January 25, 2019
Another brick in the wall
Parsley’s work gives art students the big picture on making their passion a profession.
Getting a job in art need not seem like hitting a brick wall, Art Department Chair and associate professor Tim Parsley tells his students. They just need to find a window of opportunity in that wall.
Arriving in Fort Wayne five years ago, with a Cincinnati murals background and a chance to impart his art and work experience to USF students, he paints a picture as big as a city block on how to make one’s passion into a job.
“I am deeply committed to helping students figure out how making art can be sustainable as a career. My class is about equipping them for the business of art. A benefit for the students is to know their artist professor is out doing this. He’s in the same trench as them. They can find their passion, stick to it and make it work.”
When he got to Fort Wayne, people kept asking about mural work. “We always needed funding,” he said. “We needed a fiscal partner in the Downtown Improvement District (DID).” Then Art This Way conceived the Alley Activation Project, and the DID, Fort Wayne Chamber of Commerce Foundation, Lincoln Financial Foundation and Design Collaborative became sponsors. Three artists city-wide were selected to produce public art works downtown. One of them was Parsley and USF.
Artist Alexandra Hall had been doing local events, and was called to help. “She met up with School of Creative Arts (SOCA) Dean Colleen Huddleson and me,” Parsley said. “She had the building owners lined up and a funding model since last summer. I was able to provide additional guidance through the planning stages, and I could help with the jury process. I suggested that we combine this opportunity with a course we had been dreaming of at SOCA so that students could learn the nuts and bolts of creating a public mural.”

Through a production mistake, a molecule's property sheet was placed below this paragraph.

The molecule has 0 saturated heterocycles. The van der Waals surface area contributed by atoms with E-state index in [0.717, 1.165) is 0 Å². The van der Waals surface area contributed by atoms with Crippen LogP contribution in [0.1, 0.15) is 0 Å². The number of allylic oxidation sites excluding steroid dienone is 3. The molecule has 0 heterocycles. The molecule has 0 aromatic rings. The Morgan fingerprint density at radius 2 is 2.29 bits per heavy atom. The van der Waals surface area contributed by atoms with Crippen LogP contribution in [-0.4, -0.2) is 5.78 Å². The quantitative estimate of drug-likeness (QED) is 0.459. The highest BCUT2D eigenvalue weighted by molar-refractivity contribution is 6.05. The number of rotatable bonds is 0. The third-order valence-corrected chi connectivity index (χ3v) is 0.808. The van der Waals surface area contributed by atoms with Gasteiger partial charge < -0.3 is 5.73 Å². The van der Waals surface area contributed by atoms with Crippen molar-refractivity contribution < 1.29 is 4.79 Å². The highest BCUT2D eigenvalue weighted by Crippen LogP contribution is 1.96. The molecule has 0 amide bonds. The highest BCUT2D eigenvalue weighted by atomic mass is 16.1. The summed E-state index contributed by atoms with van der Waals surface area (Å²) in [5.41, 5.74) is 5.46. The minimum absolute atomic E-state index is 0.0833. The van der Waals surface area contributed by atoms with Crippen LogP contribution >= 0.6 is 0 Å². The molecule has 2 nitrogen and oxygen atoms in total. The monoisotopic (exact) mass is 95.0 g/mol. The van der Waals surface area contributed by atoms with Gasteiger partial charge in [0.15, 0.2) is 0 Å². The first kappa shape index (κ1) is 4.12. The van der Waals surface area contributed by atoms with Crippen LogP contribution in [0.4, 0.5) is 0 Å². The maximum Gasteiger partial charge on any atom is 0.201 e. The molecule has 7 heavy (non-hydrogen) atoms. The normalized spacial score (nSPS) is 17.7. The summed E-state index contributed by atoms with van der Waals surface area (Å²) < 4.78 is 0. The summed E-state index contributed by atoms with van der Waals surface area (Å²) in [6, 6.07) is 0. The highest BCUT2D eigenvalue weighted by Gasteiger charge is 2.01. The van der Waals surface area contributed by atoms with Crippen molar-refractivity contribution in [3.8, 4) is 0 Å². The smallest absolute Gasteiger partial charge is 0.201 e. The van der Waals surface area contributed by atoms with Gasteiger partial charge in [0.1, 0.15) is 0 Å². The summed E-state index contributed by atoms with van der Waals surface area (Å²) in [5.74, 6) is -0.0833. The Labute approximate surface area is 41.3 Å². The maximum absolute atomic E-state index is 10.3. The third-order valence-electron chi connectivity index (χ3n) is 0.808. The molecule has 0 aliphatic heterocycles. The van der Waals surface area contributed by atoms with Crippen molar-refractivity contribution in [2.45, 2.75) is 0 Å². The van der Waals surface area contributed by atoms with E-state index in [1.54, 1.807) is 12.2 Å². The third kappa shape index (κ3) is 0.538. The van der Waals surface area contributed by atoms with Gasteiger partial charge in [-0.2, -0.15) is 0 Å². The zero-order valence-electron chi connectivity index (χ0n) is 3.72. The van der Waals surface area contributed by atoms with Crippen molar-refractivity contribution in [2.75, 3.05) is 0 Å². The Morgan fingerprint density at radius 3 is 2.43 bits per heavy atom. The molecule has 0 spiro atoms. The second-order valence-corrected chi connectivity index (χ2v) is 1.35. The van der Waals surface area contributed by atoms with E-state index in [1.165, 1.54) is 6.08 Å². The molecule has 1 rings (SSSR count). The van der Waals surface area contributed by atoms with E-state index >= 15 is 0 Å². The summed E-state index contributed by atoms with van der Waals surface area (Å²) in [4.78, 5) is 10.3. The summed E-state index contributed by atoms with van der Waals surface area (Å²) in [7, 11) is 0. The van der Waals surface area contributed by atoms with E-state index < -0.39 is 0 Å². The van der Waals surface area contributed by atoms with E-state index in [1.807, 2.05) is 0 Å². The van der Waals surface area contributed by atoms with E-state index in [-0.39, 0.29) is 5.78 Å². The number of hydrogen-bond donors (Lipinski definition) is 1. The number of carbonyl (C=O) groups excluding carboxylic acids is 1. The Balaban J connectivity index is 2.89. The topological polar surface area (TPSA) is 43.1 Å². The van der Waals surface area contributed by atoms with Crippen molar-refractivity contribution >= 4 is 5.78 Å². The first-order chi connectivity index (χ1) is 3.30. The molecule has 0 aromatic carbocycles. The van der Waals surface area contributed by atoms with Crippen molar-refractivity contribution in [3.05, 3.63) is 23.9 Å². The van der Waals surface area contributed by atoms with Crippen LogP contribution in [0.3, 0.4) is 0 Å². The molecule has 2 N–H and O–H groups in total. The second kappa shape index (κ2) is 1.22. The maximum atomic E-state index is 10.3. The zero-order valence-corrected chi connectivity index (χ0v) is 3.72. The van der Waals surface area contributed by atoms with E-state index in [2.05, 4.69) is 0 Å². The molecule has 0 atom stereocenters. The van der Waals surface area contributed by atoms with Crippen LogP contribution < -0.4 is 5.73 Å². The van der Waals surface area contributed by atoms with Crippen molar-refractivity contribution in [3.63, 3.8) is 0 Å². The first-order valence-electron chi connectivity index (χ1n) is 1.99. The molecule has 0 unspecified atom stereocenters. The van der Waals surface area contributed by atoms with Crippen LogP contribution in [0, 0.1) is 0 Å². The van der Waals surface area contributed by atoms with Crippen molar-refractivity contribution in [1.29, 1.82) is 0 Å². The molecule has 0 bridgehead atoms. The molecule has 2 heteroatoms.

Though Parsley created the mural design, the students contributed hands-on work at the downtown site and learned about the nature and meaning of public art, and the business of art, in Parsley’s class.
“I was to design it and use it to help USF students learn the mural process from beginning to end,” he said. “Downtown, they helped clean and transform the wall and its color. In class, we talked about mural painting and public art, about surveying the public’s interests and engaging the community. I assigned a portable, in-house ‘practice mural’ that was student-designed, selected and created, which is now on display in SOCA. They also had to learn contracts, so we got into the fine print about how to get paid and protect their work.”
The downtown mural’s theme draws from American history, which informs Parsley’s work as an artist. “It’s based on a collage I made previously. It’s about the greatness, the complication and the challenges of American history. Walt Whitman is present as a figurehead artist at a divided time. He spoke his time, and artists today can do the same. We also live in a divided time. Whitman represents what the artist can offer. In divided times, art can offer beauty, confrontation or maybe just a different perspective,” he said.
Such artwork should be arresting, he said. “For me, public art should engage you in aesthetic contemplation. Stop a moment. Let it inspire awe or raise new questions. It’s important for USF to be involved with this because the students begin to understand how their artistic passion can be a profession and a chance to serve the community. Let’s bring it to our neighborhoods. Interact with our world. With public art, it’s not just funding, it’s neighbors who walk by and stop and talk. It’s a neighborhood relationship.”
Understanding how to structure a professional life makes working in their passions possible for students. “It may not always look like a typical 9-to-5 job, but sustaining a career as an artist is entirely possible. They must stay passionate, trust it and pursue it—hard work will be rewarded,” he said.
I am deeply committed to helping students figure out how making art can be sustainable as a career.
– Tim Parsley, Art Department Chair and associate professor